From Lumbago Alley, you descend even lower down some even steeper steps into King Solomon's Mines - where there are more interestingly shaped formations - although I do have to say that at this point my interest was starting to wane a little.

        After King Solomon Mines was where I really started to decide that I'd made the wrong choice to do the adventure part of the tour. From here, I needed to climb down a ladder into a very small tunnel which meant crawling as parts of this tunnel are really very narrow (30cm!) and very low (75cm). I did not enjoy this at all and I really hadn't expected such a narrow tunnel - and really felt more warning should have been given. Although the tunnel was pretty short, this part was slow going and just not enjoyable! Once you get out of this tunnel - and breathe a sigh of relief - you are into the Ice Chamber and then......thankfully.....we got to stand up again in the Devil's Workshop. The Devil's Workshop had more ornate formations - but to be honest, I did feel it was more of the same.....just a little harder to get to.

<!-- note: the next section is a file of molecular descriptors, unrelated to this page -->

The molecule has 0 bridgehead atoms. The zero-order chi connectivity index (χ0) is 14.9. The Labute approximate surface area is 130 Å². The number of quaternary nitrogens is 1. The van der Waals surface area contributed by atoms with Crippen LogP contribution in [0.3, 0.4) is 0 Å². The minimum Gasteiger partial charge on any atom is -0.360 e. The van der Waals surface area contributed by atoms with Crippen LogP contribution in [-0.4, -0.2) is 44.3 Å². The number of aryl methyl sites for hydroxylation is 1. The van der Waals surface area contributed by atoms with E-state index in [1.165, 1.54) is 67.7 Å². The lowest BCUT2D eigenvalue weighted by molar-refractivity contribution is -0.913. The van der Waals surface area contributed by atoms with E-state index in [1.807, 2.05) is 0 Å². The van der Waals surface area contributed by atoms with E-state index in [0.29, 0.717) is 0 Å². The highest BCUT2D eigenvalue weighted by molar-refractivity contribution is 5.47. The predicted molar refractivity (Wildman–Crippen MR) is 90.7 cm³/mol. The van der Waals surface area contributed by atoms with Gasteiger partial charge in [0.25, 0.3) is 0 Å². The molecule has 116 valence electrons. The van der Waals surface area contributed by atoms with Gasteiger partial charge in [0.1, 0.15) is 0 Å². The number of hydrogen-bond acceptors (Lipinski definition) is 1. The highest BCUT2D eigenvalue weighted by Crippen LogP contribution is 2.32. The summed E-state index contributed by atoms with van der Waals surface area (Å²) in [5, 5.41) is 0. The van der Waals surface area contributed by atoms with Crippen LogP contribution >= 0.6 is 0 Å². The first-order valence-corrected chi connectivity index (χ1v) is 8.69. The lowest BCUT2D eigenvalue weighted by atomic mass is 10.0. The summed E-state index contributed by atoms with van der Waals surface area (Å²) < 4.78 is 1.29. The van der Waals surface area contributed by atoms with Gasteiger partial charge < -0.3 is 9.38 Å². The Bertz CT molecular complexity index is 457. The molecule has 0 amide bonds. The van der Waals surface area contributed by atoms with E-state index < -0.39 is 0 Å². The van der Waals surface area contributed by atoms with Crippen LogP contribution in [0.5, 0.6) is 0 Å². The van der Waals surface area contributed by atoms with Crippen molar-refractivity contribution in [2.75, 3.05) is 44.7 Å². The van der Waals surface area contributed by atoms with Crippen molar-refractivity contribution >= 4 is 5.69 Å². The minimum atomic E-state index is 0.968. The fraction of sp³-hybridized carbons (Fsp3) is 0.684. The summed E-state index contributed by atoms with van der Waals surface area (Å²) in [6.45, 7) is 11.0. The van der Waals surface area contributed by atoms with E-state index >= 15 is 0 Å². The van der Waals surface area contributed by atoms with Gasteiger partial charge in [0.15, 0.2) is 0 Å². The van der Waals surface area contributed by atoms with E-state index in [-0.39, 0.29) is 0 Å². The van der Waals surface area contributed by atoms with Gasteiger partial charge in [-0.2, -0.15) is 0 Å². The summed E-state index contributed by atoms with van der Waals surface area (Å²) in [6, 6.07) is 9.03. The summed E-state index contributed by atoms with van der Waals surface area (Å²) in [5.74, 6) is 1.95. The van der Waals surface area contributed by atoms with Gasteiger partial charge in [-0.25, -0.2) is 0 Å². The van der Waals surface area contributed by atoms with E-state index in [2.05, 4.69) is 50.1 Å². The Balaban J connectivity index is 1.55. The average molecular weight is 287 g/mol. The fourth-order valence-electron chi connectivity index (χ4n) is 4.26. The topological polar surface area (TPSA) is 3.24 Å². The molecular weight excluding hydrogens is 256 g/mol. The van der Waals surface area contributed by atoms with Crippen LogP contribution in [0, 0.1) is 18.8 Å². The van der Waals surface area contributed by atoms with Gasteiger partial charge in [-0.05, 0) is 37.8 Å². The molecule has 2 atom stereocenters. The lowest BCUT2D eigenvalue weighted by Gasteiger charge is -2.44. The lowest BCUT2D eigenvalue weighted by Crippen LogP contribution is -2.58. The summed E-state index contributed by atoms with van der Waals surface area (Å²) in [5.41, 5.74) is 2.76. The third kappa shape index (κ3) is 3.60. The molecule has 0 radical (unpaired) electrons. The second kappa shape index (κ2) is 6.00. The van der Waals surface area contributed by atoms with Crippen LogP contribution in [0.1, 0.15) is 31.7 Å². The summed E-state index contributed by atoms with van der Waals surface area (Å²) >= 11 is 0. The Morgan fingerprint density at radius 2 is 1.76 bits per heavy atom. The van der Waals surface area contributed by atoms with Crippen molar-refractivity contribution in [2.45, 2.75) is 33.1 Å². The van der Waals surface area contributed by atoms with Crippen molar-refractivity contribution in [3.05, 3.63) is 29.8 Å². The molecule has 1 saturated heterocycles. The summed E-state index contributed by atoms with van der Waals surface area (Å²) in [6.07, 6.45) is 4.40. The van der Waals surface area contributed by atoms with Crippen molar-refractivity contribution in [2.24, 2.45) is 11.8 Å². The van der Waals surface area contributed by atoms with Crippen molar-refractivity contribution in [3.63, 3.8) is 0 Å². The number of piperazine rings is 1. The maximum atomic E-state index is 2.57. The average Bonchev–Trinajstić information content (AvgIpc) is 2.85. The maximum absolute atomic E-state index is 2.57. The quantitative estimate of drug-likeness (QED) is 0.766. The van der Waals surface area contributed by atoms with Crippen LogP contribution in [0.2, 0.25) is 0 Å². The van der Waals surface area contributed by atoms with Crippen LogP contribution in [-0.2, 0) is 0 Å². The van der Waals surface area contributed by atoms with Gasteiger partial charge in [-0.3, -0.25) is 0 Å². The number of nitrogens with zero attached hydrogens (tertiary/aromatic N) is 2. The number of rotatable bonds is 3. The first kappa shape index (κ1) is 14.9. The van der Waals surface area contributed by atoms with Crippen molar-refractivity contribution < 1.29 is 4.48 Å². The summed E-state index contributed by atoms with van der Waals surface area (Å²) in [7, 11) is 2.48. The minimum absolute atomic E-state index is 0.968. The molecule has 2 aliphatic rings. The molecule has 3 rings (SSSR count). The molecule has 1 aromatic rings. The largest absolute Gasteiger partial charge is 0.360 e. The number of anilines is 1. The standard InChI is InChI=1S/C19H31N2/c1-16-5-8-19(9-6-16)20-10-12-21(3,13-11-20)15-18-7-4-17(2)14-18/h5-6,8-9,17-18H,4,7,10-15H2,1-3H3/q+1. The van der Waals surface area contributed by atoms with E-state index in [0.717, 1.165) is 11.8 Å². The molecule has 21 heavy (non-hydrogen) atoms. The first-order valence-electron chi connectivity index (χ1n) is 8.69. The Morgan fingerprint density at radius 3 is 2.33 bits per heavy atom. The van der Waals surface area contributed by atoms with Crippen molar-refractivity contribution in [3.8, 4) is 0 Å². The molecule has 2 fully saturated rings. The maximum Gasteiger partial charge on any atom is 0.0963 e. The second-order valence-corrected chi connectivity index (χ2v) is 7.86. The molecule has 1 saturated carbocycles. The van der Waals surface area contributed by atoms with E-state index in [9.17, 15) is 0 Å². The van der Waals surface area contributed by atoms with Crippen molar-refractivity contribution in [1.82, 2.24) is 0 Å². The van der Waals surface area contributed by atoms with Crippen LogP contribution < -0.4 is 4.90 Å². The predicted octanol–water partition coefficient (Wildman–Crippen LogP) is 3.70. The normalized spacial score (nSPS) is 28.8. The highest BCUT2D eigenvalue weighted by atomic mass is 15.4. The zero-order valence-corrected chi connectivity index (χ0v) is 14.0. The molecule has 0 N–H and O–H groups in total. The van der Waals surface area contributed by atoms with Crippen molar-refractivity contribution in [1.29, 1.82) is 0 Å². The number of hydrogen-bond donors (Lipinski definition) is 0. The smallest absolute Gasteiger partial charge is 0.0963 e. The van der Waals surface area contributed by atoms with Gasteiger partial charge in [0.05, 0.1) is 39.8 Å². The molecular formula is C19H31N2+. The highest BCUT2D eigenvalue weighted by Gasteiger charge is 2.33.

And then, just when I really thought it couldn't get any worse......it got worse!